Posting will likely be very light for the next few weeks, as we're heading back to the States to catch up with family and friends.

Chapter 1: Introduction

I. The Aims

II. Foundational Issues and Terminology

A. Illicit Cultural Property

B. Source and Market Nations

C. Provenance

III. The Nature and Extent of the Illicit Trade

A. Art

B. Antiquities

IV. Laying the Theoretical Framework

A. Values Inherent in Cultural Property Policy

1. Preserving the Object

2. Preserving Archaeological Context

3. Preserving the National Patrimony

4. International Movement

5. Accessibility

B. Cultural Heritage or Cultural Property?

C. How Sympathetic Facts Distort Cultural Property Law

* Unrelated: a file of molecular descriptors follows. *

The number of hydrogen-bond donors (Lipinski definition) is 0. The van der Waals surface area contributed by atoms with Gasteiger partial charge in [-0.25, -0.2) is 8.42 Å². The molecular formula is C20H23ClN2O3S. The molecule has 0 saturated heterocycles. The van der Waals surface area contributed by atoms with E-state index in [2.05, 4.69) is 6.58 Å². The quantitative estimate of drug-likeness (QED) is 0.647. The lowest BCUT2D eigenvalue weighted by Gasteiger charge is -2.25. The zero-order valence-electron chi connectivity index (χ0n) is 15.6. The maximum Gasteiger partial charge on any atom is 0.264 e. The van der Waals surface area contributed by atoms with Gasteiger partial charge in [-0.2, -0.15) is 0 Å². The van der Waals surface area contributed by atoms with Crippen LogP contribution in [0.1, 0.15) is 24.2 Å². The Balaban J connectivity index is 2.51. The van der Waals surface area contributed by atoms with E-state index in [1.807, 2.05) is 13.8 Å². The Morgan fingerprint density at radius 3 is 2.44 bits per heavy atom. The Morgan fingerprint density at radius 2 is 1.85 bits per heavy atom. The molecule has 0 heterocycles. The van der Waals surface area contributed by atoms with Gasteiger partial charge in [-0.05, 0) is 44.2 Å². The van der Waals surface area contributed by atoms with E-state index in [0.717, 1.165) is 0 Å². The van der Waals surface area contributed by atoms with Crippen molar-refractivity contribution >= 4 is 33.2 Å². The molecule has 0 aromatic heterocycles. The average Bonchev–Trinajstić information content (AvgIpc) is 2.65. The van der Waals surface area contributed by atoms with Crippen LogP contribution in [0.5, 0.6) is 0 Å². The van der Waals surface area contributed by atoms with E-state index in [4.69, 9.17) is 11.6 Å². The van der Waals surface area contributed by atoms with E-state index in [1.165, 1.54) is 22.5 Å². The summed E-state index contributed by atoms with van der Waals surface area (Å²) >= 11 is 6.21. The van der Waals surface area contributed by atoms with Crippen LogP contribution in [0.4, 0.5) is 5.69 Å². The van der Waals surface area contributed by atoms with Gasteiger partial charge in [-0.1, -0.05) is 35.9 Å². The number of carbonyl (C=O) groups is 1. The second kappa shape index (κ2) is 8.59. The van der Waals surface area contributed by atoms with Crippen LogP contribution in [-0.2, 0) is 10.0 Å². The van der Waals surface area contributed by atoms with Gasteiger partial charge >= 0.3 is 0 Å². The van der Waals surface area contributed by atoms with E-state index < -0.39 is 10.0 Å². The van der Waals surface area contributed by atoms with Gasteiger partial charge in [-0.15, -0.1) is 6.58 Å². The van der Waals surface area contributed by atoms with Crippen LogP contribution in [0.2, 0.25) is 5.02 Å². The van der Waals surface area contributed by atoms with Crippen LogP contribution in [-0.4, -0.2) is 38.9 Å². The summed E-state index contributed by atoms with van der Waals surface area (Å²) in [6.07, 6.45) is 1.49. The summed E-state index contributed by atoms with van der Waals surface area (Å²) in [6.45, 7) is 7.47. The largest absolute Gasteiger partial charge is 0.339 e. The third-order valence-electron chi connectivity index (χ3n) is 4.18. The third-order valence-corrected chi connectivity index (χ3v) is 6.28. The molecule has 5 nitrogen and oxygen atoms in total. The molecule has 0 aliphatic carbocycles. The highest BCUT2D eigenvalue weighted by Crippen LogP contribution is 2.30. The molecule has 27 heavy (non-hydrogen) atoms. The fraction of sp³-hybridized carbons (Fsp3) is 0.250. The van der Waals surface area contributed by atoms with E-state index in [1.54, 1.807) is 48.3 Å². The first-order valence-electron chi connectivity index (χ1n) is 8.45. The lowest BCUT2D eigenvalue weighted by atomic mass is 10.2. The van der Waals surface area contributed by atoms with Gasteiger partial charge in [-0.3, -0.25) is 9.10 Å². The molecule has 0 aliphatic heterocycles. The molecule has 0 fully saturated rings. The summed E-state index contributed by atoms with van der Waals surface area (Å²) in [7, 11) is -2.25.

V. The Scope of this Work

Chapter 2: Regulating Cultural Property at the Source

I. Introduction: How to Prevent the Illicit Trade at Its Source?

II. Regulation in Source Nations

A. The Typical Approach: Guatemala

B. Other Examples

1. Peru

2. Mexico

3. Nigeria

C. China

D. Italy

E. Cultural Property Strategies in Developing Nations

1. Nationalizing Cultural Property

2. Efficacy of Export Restrictions

3. What can a Source Nation do when an Object has been Exported?

4. Combating the Illicit Trade v. Bare Retentionism

III. Domestic Regulation of Cultural Property in Market States

A. Domestic Regulation in the United States

1. Initial Federal Efforts

2. The Archaeological Resources Protection Act of 1979

3. The National Historic Preservation Act

4. Native American Graves Protection and Repatriation Act